Says Mauambeta: “The problem lies very much in the fear to acknowledge the negative sides. If you tell someone who uses charcoal, for example, that that is detrimental to trees and the environment, that most of the people who are burning charcoal have no tree management plans, meaning that the trees they are felling down are being lost forever, they will choose to burry their head in the sand and count the number of trees that are remaining. We shy away from looking at the negative side.”
That is not the only problem in Malawi though, says Mauambeta.The spirit of “cheap-everything” is the one killing us. “Malawians are so much used to free, sometimes cheap, things. This has spilled over to the systems of nature that nobody pays for what they utilize”, a practice environmentalists have come to blame for many of the country’s ills against biodiversity.
Shocking examples abound.
Fishing in the country’s public waters is almost done for free. Fishermen pay very little in license fees, but are not licensed for each catch, as is the case in other advanced countries. Then, there is literary no quota system for each license issued. Many community members also catch fish without making any monetary contribution- which makes fishing absolutely free.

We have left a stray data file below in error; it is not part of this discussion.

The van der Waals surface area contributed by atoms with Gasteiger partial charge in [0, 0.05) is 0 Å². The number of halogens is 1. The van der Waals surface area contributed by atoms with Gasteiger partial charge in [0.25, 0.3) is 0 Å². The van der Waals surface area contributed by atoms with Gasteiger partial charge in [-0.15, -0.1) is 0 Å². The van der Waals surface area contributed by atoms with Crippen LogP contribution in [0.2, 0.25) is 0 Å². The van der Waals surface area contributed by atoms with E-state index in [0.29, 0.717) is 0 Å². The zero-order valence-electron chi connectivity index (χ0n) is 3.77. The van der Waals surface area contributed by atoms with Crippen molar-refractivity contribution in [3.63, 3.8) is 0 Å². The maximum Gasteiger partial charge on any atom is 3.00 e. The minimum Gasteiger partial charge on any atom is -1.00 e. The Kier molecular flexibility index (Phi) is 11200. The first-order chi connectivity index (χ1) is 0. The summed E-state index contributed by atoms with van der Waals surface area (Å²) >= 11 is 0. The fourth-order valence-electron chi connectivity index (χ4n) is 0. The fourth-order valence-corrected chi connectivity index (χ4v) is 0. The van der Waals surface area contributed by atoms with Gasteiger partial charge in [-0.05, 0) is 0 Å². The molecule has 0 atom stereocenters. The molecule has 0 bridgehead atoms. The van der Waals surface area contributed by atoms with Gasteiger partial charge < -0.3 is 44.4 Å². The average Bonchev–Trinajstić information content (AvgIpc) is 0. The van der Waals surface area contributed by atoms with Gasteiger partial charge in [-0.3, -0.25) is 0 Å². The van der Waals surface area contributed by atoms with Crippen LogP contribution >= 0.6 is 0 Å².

The cost has been so huge for Malawi that the Fisheries Department, World Fish Centre, and Wesm statistics indicate that (fish) production is now down by 20, 000 tons a year, this from the country’s record peak reached in 1972. Our beloved Chambo has not been slow to catch the drift of the sudden, down turn that production has slowed down to 10, 000 tons per year, up from over 14, 000 tons two decades ago.
Malawi has four lakes, apart from Lake Malawi. These are Malombe, Chiuta, Chilwa and Kazuni. In Lake Malombe, one of the smallest water bodies, for instance, total fish production has declined from 10, 000 tons annually- as recorded from 1980 to 1989- to 2000-3000 in the late 1090s.
But this, as Mauambeta bemoaned, has not taught us anything. He points to Mbuna, a fish species endemic to Lake Malawi: Between 40, 000 and 50, 000 fish, valued at US$300,000 (approximately K42 million), are exported annually for the aquarium trade touted for fetching high prices for exporters.